On This Day in 1942: The Wannsee Konferenz Maps Out the Final Solution

An engagement with old-time radio need not be an escape from the world; it can be a return to the very realities we may have been desirous to avoid or void altogether. Listening to recordings of historical broadcasts can become a confrontation with the past, its representation, and, in the act of relating, with the present itself. Today, for instance, marks the anniversary of the Wannsee Conference at which, on 20 January 1942, the fate of eleven million European Jews was being debated and decided upon with the matter-of-factness and statistical precision known as the “final solution” (the minutes of which genocidal get-together can be found here). Few radio playwrights were as committed to representing the Jewish experience as Morton Wishengrad, whose 1942 play “The Battle of the Warsaw Ghetto” is as chilling and relentless as the calculated cruelty of the master(race)minding behind the massacre on which it comments.

Wishengrad, a prolific and politically engaged playwright whom noted radio actor Joseph Julian once called the only writer beside Corwin to have created a “body of radio literature that deserves a perennial life,” lets the record speak for itself in his chilling echo of fascist calculating and cataloguing—of a nation’s counting, counting down, and accounting of murder millionfold. In “The Battle of the Warsaw Ghetto,” first heard on NBC on the eve of Yom Kippur in 1943, the personal story of a holocaust victim, related from the grave, is reinforced by the sound of “black trucks” rolling out of the Ghetto to the concentration camps, by the three voices of fate (the three fates?) calling up the facts with a statistical precision that echoes the calculated ruthlessness of the acts planned and committed:

VOICE I. July 22, 1942.
VOICE II. Six thousand two hundred and eighty-nine.
VOICE III. Destination . . . Tremblinka.
VOICE I. July 23rd.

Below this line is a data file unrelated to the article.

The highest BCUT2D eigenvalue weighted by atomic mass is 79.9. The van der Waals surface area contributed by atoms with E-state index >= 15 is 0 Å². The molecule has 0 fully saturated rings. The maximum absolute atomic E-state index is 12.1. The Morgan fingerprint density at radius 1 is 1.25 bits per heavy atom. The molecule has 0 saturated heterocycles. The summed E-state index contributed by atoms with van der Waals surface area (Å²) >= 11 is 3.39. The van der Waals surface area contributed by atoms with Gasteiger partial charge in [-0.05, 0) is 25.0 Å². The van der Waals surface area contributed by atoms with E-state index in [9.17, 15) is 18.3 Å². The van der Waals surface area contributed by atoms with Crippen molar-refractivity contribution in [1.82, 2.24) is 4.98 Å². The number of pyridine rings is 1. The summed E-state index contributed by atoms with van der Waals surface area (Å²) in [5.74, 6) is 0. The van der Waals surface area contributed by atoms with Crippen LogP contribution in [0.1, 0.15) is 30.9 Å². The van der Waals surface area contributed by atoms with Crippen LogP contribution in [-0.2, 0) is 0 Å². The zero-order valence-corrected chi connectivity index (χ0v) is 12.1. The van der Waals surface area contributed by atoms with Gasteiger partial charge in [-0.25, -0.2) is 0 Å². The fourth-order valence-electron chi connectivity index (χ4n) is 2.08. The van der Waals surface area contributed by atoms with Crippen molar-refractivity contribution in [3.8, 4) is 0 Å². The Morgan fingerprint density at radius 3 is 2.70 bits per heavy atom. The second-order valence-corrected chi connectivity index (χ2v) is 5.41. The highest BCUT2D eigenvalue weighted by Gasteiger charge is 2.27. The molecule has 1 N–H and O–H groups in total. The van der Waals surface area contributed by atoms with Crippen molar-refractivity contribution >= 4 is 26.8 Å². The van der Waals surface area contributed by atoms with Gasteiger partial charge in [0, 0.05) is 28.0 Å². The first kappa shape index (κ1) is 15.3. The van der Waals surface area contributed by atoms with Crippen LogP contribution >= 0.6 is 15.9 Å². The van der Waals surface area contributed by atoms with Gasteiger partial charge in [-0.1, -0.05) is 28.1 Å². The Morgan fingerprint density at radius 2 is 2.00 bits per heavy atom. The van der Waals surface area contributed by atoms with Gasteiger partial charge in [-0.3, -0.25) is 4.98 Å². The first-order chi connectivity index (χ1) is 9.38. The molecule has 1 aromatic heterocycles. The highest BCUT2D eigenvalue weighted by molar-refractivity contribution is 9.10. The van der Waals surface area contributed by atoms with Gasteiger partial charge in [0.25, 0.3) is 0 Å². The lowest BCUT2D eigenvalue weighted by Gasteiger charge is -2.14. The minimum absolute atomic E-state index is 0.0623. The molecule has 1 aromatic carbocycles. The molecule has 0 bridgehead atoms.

VOICE II. Seven thousand eight hundred and twenty.
VOICE III. Destination . . . Oswiantzem.
VOICE I. July 24th.
VOICE II. Seven thousand four hundred and forty-four.
VOICE III. Destination . . . Belzec. 

(Biz: Voices and truck sounds hold under narrator.) 

NARRATOR. Done with method, precise, efficient, recorded. To Tremblinka, Oswiantzem, Belzec, Sobibor, Majdany—a lethal gas chamber, an electric furnace, a poison pit, an execution field, a cemetery. And add also ten thousand brave, hopeless, tragic men who seized sticks and stones and knives and bare fists and charged the tanks and tried to halt the trucks. Add their bodies to the list for the ten days of June, 1942. Make your total and then add two precise, methodical, documented months in August and September, 1942. Reckon it. Do it carefully. You cannot do it on your fingers. No! Let me give you the sum. Listen, 275,954 fewer bread cards in the Ghetto! Swift, accurate, final. Quicker than typhus, surer than hunger.

The records of the Wannsee Konferenz became instrumental in the gathering of evidence for the Nuremberg Nazi trials, another somber occasion dramatized on 16 October 1946 by playwright Arnold Perl, whose docudrama “The Empty Noose” suggested that, while the masterminds of the Third Reich had been hanged, the thoughts behind their actions were still very much alive, both in America and abroad. The regularly scheduled whodunit The Adventures of Ellery Queen was not heard that night.

“The medium needs writers who have something to say about the culture,” Wishengrad remarked in his foreword to The Eternal Light, an anthology of scripts from the series. Old-time radio drama also deserves listeners who take in and respond with their ears and minds open.

3 Replies to “On This Day in 1942: The Wannsee Konferenz Maps Out the Final Solution”

  1. I got to see a production of \”The Battle of the Warsaw Ghetto\” a couple of years ago at a radio convention. It was done by the Gotham Radio Players which does some great adaptations of original radio material as well as previously broadcast material. I was totally floored by the play and agree strongly that this is one to hear first and failing that, read. Do you know if a copy of the broadcast exists? I haven\’t looked around for it, but would love to hear it.


  2. I wrote about Wishengrad and his radio play on the Warsaw Ghetto in my book, WORDS AT WAR (Scarecrow Press, 2002) see http://www.HowardBlue.comI did most of my research for the above in the Wishengrad papers at the Jewish Theological Seminary.Howard Blue


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